Why Are Red Diesel Prices So Much Lower Than Regular Gasoline

As the cost of gasoline continues to rise, some people are exploring other ways to power vehicles and heat homes. Electric cars have been around for years, and there are those who believe raw feed stock has possibilities. It is tempting for some to try home heating oil as a fuel source for diesel powered cars. There is not much chemical difference between the two, but red diesel prices are considerably lower.

Some people might wonder what the actual difference is between this fuel and the gasoline you can purchase at the pump. As noted, the chemical difference is fairly insignificant. This is fuel used to provide heat to homes. Because of its function in that capacity, it is taxed at a much lower rate than regular gas. This is done, in part, to make home heating more affordable for those with oil tanks. Dye is incorporated into the oil so that anyone checking will be able to easily tell which oil is being used.

This product is not for road use in regular vehicles. If you get caught using it that way, the penalties can be fairly stiff. Law enforcement can pull anyone over if they suspect the vehicle is being powered illegally. The police are equipped with indicators that they can insert into your gas line. It will tell them immediately if you are in violation of the law. Big trucks, rather than passenger cars, are most likely to be pulled over.

Dyed fuel is used privately for heating homes. If you have oil heat, you will have a tank outside your residence that holds the oil. Vendors use tanker trucks to bring the oil to you. The dye is not harmful to your tank and does not cause problems in the pipes.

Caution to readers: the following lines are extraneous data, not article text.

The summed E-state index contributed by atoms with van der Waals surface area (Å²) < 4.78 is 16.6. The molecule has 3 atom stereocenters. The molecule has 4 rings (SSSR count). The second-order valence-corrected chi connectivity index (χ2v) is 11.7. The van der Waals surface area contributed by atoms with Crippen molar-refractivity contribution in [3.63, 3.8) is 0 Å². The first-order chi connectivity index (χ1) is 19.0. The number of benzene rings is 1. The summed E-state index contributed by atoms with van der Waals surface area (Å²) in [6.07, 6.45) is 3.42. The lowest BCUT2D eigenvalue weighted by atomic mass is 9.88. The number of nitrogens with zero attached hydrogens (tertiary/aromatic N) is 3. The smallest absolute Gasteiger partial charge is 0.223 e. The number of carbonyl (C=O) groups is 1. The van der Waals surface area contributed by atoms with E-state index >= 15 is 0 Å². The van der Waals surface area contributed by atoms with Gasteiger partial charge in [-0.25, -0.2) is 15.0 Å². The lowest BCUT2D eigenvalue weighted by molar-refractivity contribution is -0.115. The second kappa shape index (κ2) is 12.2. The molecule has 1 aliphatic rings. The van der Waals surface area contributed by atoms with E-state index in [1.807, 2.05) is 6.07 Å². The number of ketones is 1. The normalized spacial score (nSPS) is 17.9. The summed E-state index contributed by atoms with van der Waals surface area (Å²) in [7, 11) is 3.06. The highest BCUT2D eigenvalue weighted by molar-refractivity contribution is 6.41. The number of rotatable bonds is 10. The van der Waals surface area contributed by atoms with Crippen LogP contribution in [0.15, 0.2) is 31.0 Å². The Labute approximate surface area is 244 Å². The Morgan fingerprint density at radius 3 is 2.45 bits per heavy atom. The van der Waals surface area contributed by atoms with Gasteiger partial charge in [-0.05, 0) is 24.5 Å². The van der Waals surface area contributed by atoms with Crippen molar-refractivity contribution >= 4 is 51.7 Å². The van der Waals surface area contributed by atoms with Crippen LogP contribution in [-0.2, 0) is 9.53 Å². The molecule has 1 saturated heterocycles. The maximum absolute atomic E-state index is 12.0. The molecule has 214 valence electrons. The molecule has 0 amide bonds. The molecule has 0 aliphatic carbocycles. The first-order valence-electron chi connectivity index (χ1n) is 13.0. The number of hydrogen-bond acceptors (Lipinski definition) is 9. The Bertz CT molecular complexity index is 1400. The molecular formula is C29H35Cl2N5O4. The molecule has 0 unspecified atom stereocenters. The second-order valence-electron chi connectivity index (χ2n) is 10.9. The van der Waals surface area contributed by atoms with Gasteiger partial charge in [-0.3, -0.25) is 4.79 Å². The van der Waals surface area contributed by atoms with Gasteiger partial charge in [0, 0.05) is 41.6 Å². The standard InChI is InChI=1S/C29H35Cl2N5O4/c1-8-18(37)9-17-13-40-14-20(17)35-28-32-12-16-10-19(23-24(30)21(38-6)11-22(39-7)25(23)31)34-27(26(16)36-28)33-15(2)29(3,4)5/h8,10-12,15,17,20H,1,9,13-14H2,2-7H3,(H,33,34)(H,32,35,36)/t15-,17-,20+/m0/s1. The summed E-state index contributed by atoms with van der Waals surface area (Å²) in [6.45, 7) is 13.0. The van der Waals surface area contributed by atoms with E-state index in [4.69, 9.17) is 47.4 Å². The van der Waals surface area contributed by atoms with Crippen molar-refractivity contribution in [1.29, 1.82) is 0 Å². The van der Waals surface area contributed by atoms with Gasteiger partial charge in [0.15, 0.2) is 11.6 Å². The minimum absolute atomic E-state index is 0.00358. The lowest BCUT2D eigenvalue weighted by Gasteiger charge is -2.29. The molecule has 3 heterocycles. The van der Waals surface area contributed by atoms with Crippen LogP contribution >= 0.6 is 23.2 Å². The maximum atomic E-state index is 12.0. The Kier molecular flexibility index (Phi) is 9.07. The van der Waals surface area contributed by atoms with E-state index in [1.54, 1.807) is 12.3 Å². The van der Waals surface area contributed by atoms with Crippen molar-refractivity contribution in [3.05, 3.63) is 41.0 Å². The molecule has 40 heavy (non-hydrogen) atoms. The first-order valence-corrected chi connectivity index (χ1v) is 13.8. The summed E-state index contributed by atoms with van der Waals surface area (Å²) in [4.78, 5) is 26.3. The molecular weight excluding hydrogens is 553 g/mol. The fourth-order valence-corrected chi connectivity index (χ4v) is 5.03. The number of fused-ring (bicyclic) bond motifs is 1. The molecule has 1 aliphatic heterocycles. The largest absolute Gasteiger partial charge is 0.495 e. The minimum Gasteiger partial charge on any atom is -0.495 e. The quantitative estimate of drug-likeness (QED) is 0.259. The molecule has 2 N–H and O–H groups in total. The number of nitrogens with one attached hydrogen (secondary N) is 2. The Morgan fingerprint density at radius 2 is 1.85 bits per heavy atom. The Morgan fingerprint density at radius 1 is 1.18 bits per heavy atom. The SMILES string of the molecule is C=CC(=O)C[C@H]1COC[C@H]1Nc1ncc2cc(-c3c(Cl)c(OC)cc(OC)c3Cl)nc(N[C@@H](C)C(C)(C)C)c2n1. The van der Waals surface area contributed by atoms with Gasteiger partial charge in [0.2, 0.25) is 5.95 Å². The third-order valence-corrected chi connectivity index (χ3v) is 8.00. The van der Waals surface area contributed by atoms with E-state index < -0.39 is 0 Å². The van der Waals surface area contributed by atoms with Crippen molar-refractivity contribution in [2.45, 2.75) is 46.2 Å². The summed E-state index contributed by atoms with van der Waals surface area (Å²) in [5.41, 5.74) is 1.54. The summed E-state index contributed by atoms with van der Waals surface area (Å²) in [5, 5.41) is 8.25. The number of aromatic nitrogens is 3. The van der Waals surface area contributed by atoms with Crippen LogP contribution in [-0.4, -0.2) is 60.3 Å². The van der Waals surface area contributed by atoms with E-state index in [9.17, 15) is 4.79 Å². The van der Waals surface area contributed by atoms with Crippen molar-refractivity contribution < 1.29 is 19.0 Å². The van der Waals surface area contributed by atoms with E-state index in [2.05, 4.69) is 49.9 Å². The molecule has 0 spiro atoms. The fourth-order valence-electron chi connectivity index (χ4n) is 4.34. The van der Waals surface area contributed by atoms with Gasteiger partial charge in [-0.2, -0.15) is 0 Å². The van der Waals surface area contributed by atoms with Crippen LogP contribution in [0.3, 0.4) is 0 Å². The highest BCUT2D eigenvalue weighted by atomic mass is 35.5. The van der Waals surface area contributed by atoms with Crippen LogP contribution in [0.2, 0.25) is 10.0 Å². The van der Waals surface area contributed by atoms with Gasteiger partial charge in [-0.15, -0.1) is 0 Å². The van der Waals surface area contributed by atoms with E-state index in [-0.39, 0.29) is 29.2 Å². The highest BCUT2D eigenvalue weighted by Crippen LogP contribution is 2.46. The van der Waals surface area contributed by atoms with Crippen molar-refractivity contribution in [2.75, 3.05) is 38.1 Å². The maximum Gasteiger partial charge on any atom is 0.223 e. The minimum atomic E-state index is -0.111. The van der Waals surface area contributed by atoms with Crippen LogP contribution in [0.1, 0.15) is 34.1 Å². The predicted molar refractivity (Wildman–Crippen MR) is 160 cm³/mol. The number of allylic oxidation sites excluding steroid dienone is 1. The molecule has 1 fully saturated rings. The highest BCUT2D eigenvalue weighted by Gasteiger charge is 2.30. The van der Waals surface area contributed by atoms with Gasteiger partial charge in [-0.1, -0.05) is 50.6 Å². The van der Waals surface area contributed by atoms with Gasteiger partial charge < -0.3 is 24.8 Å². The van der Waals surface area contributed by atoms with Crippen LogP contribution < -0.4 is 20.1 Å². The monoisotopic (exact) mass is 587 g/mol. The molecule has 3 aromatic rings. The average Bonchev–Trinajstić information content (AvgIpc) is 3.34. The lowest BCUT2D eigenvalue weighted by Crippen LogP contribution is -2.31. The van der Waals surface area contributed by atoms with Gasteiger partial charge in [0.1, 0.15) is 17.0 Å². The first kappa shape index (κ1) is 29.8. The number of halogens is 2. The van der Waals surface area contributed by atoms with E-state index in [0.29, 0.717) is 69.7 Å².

There are numerous commercial uses for this dyed fuel. Farmers use it in their tractors, combines, and other farm equipment. Construction companies use the fuel for off road engines. These include cranes, bobcats, bulldozers, backhoes, and generators. Even carnivals, fairs, and road shows are allowed to use the fuel as long as they don’t use it for transporting equipment on public roads.

Depending on where you live in the country or what industry you’re involved, the fuel has numerous names. Heating oil, generator fuel, gas oil, and medium diesel are all the same thing. It even goes by a number of nicknames like digger, cherry, and thirty-five seconds, among others.

If you get caught using this fuel illegally there are serious consequences. If law enforcement catches you using it in a road vehicle, they will seize the vehicle. You face losing your car completely. If you attempt to keep an officer from checking your vehicle you could end up in jail for up to two years and be fined whatever amount a judge feels is appropriate.

The legal use of dyed fuel helps keep the cost of farming down. It is also beneficial for those in construction and mining. It is not an option for commercial trucking or passenger cars.

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